For maximum fun between the corners, the M60i and X6M Competition are mind-bendingly fast, so it’s just as well the brakes are strong enough to cope. In truth, every version of the X6 will please keen drivers, although the V8 cars are that bit more special.

We found it best to set the adaptive suspension to comfort, even with the other settings at their sportiest. That way you can enjoy rapid gearn changes and weighty steering with suspension that’s forgiving enough to cope with British B-roads.

Space and practicality

Comfortable in the front, but there are compromises in the back and the boot

The X6’s driving position is super-comfy. Whether you are popping to the shops or driving halfway across the country, you should step out of the BMW without any aches or pains. There’s plenty of adjustment to the seat and wheel, so people of most shapes and sizes should be able to dial-in their ideal position. Electric adjustment of the driver’s seat is standard, as is heating.

There’s a decent-sized cubby under the armrest. The lid is split in two, opening on both sides which makes it easier for someone sitting in the back to reach in if they need to. There’s a USB port inside, too.

Ahead of the arm rest, you’ll find twin cupholders. On some versions they are heated for your morning coffee and chilled for a cold drink on your way home.

Big door bins have plenty of room for a large flask, although you may find the cupholders are big enough. Even the insides of the door bins are made of top-notch materials, underlining the sense of luxury in the X6’s cabin.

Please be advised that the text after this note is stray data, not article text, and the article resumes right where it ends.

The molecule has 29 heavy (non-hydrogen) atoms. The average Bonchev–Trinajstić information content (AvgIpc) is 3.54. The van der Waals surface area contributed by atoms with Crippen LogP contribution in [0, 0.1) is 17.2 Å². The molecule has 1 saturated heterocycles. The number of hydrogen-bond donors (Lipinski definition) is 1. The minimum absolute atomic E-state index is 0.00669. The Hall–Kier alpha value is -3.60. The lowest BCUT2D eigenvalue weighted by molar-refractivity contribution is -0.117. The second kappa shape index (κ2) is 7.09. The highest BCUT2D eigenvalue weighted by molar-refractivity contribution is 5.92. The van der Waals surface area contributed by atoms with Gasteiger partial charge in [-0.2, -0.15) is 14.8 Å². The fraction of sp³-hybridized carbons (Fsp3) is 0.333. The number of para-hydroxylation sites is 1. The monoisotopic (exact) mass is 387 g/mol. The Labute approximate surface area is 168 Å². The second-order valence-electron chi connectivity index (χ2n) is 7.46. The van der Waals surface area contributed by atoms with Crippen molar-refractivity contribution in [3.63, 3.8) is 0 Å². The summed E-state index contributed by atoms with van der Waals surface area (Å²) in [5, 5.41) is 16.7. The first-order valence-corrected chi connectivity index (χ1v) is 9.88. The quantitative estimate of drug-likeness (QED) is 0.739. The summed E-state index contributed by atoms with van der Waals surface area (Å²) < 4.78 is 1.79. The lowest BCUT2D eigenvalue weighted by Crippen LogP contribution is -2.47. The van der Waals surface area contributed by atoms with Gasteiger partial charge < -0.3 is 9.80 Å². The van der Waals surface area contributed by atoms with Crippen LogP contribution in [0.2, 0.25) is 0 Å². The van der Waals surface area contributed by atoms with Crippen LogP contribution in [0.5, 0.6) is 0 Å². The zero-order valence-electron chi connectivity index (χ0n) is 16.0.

Space in the back seats

There’s lots of legroom in the back. Headroom isn’t too bad either, although there’s more in the X5 with its more conventional roofline.

It’s annoying that the bases of the front seats are so close to the floor, which makes it hard to slide your feet underneath. The floor itself is higher than you’d expect, pushing your knees up and giving less under-thigh support.

The middle seat is definitely the least comfortable. It’s more of a perch than a chair you sink into. We’ve found the back seats in the Audi Q8 to be more comfy.

On the other hand, fitting child seats using the supplied ISOFIX mounts is very easy, thanks in part to the wide-opening rear doors.

Boot space

If you want to load all the way to the roof, then the sloping shape of the X6 does eat into the available space.

Then again, when loading to the parcel shelf there’s a healthy 580-litre capacity. That’s some way off the 655 litres in a Mercedes GLE Coupe, mind you.

There’s a load lip to lift items over, which is a bit of pain given the boot floor is so high off the ground. With the optional air suspension fitted, the back of the car can be lowered to make this less of a problem.

You can fold the back seats down to make more space, although it’s odd that there are no remote release levers by the tailgate, so you have to reach in or walk around. There’s only a slight slope to the floor with the back seats lowered.

Interior style, infotainment and accessories

Superb quality and stunning infotainment, but there are a few usability frustrations

Before the 2024 update, the X6 was a pretty special car inside, and changes to the cabin have given it even more visual appeal.

The first thing to strike you is the twin-screen display. There’s one driver’s display and one infotainment screen, but BMW has cleverly designed them to seem like one big screen. If the high-end TV in your living room looks this good, you must have spent serious money.

The next thing is the sheer quality of the cabin. It’s almost impossible to find any surface that doesn’t look or feel upmarket. Even areas which most manufacturers neglect, such as the side of the transmission tunnel, are high quality. The headlining feels soft and expensive too. Is it normal to start rubbing the headlining? Probably not, but if that’s your thing you won’t be disappointed.